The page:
Her daughter Larisska, ” such an adorably willful little thing,” a neighbor once told her of her newborn was stubborn from the start, refusing even to nurse from her breast. Then, the diabetes diagnoses when Nadia couldn’t possibly afford the insulin. Their only hope is America, but the years pass and when it’s finally Nadia’s turn and her application is approved, there is a flaw in the plan, Larisska at 21 is too old (has aged out) to be approved. Nadia makes the hard decision to go anyway without her girl, leaving Larisska feeling at once betrayed and discarded. To Nadia’s way of thinking, it is the only hope she has of keeping Larisska healthy, her medication supplied and she will get her daughter to America, once she herself is settled in. Larisska thinks they should stay together, it’s too late anyway to move away. Nadia knows America is the land of opportunity, the prize! It is a hard transition, a land with so many different people of many colors, some she had only read about before, and at first, she fears them all but she has no choice but to adapt if she is going to get Larisska there.  America, however, has other plans. Applications continuously get declined and Larisska’s life goes on without her. With the fighting between western Ukranians, separatists and Russians her fervent prayers that they leave her homeland aren’t enough to make it happen, soon access to medication stops, and Nadia devises a brilliant plan to save her Larisska after a night out on the town with her friends. With no man in her own life, her thoughts are never focused on her own loneliness, and instead of love for herself, she will find a man for Larisska, in America! Mother knows best, always.

This is a story about mothering when you’re pinned to a wall with threats coming at you in all corners. When you don’t have the luxury of choices and war turns your world upside down, when I love yous aren’t easy to utter because you are just trying to stay afloat, love is obvious in your actions, don’t need to be stated. That sometimes in trying to be your child’s salvation, you may just forget that they too have plans of their own and time doesn’t stand still when you leave. It is terribly missing your ‘Mother Country’ while trying to adapt to your adoptive one, because the country you left never remains the same nor do the people you had to leave behind. It is about sacrifice but will it all be worth it in the end, will Larisska ever make it to America? Will she continue to resent her mother? Will Nadia forever be stuck mothering someone else’s child while her own is sick on another continent in desperate need of her?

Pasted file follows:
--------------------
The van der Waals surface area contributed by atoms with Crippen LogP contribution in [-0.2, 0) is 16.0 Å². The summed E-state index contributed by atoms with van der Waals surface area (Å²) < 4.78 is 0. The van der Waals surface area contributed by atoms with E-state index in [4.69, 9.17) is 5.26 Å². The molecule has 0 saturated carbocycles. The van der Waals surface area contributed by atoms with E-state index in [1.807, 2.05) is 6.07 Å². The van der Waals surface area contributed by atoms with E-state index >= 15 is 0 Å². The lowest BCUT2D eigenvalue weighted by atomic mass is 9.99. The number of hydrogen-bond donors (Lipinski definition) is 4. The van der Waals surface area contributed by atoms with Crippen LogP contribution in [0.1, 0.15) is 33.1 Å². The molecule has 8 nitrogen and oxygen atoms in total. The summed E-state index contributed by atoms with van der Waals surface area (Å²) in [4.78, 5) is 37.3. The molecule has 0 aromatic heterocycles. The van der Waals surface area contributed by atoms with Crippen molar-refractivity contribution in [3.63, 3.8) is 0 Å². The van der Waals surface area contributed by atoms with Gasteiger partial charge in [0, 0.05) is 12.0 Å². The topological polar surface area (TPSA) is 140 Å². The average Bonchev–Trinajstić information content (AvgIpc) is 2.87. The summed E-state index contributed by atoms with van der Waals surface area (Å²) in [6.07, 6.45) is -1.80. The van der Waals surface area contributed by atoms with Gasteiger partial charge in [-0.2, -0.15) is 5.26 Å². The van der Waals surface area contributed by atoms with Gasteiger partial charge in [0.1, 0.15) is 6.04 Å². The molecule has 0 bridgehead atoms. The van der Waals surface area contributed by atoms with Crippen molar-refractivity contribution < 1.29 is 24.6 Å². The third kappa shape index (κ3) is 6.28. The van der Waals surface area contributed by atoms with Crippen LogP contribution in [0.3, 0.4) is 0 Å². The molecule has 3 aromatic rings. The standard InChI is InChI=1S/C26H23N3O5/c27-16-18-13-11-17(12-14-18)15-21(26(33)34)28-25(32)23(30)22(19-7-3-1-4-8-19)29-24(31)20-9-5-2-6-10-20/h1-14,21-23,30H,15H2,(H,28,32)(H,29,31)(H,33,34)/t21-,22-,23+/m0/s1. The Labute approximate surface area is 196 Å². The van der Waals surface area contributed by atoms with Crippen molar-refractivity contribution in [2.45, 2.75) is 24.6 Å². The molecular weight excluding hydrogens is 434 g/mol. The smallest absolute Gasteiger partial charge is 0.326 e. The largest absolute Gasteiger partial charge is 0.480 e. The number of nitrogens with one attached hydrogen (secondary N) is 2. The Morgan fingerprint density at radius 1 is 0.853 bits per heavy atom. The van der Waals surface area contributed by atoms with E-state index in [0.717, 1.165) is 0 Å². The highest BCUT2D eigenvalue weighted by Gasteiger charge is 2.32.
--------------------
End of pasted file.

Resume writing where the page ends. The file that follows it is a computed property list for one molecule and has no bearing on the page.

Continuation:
I thought this was a wonderful novel, it is not solely about the immigrant experience, it is also about motherhood, and crumbs of love some people delude themselves into accepting, as we see with Nadia and the technolog (the manager who fathers Larisska). Nadia seems to spend much of her life making assumptions about people. She is a woman who really needs to learn to let go, that sometimes you have to just flow with what destiny has in store for you. Not easy when she has had to figure out so much on her own. Yes, read it!

Publication Date: February 26, 2019

St. Martin’s Press

 

The Murmur of Bees: A Novel by Sofia Segovia, Simon Bruni (Translator)

42306076

“Nana. What else do you have there?”

Then the bundle burst into wails and frenetic movements.

“He’s hungry, boy,” said Nana Reja as she carried on with her constant swaying.

“May I see?”

As he unrolled the shawl, Francisco and his men at last saw what Nana had in her arms: a baby.

Their horror made them step back. Some of them crossed themselves.

An abandoned, disfigured baby boy mysteriously protected by a living blanket of bees is rescued by Nana Reja in a small Mexican town, October 1910. The woman as old and weathered as a tree, with a long, exhausting life a servitude behind her, has chosen to live out the rest of her days in one spot in a rocking chair outside the storage sheds on the Hacienda Amistead. Her past shed as wet nurse and caregiver for so many children that it’s hard to remember her own baby, so long departed from this world, it’s a miracle that Reja heard the abandoned child’s cries from under a bridge, so far away. It is ominous, unnatural! With fierce determination burning fire in her old heart, she refuses to budge in her plan and thus changes the course of the Morales family when she brings the ‘monstrous’ Siminopio infant home, demanding he is baptized despite the ugly, hateful whispering of the village that the boy is a bad omen. To some, like Francisco’s bitter employee Anselmo Espiricueta, he is “the devil”, will be the downfall of them all. Others are ashamed of their first reaction as they come to care for the strange child.